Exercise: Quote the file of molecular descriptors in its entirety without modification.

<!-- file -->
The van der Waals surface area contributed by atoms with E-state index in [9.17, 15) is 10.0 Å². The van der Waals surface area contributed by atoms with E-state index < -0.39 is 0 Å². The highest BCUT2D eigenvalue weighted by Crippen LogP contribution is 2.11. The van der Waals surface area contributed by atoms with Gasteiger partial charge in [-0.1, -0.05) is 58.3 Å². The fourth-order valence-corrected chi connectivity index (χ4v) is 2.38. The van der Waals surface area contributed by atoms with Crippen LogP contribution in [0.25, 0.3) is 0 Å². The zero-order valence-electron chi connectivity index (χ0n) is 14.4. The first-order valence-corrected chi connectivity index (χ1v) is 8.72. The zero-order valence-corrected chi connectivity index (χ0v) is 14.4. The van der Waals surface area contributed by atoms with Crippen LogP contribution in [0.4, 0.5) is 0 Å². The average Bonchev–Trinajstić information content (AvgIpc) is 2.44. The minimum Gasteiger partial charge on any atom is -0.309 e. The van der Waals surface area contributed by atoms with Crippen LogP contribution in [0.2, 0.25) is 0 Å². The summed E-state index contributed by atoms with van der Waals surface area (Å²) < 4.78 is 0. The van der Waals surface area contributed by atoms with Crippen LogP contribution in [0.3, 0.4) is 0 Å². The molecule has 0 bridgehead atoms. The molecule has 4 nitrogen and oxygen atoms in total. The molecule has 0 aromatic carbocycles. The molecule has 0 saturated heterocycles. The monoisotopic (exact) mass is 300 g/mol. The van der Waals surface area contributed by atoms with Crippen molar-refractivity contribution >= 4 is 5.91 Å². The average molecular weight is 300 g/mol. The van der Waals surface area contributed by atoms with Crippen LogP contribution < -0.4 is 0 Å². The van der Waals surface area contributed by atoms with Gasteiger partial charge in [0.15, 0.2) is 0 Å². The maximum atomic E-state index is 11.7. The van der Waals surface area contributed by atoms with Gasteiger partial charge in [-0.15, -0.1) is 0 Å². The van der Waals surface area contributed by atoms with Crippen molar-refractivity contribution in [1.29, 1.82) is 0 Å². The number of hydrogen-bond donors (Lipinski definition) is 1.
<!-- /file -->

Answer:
The van der Waals surface area contributed by atoms with E-state index in [9.17, 15) is 10.0 Å². The van der Waals surface area contributed by atoms with E-state index < -0.39 is 0 Å². The highest BCUT2D eigenvalue weighted by Crippen LogP contribution is 2.11. The van der Waals surface area contributed by atoms with Gasteiger partial charge in [-0.1, -0.05) is 58.3 Å². The fourth-order valence-corrected chi connectivity index (χ4v) is 2.38. The van der Waals surface area contributed by atoms with Crippen LogP contribution in [0.25, 0.3) is 0 Å². The zero-order valence-electron chi connectivity index (χ0n) is 14.4. The first-order valence-corrected chi connectivity index (χ1v) is 8.72. The zero-order valence-corrected chi connectivity index (χ0v) is 14.4. The van der Waals surface area contributed by atoms with Crippen LogP contribution in [0.4, 0.5) is 0 Å². The average Bonchev–Trinajstić information content (AvgIpc) is 2.44. The minimum Gasteiger partial charge on any atom is -0.309 e. The van der Waals surface area contributed by atoms with Crippen LogP contribution in [0.2, 0.25) is 0 Å². The summed E-state index contributed by atoms with van der Waals surface area (Å²) < 4.78 is 0. The van der Waals surface area contributed by atoms with Crippen LogP contribution in [0.3, 0.4) is 0 Å². The molecule has 0 bridgehead atoms. The molecule has 4 nitrogen and oxygen atoms in total. The molecule has 0 aromatic carbocycles. The molecule has 0 saturated heterocycles. The monoisotopic (exact) mass is 300 g/mol. The van der Waals surface area contributed by atoms with Crippen molar-refractivity contribution >= 4 is 5.91 Å². The average molecular weight is 300 g/mol. The van der Waals surface area contributed by atoms with Crippen LogP contribution < -0.4 is 0 Å². The van der Waals surface area contributed by atoms with Gasteiger partial charge in [0.15, 0.2) is 0 Å². The maximum atomic E-state index is 11.7. The van der Waals surface area contributed by atoms with Gasteiger partial charge in [-0.15, -0.1) is 0 Å². The van der Waals surface area contributed by atoms with Crippen molar-refractivity contribution in [1.29, 1.82) is 0 Å². The number of hydrogen-bond donors (Lipinski definition) is 1.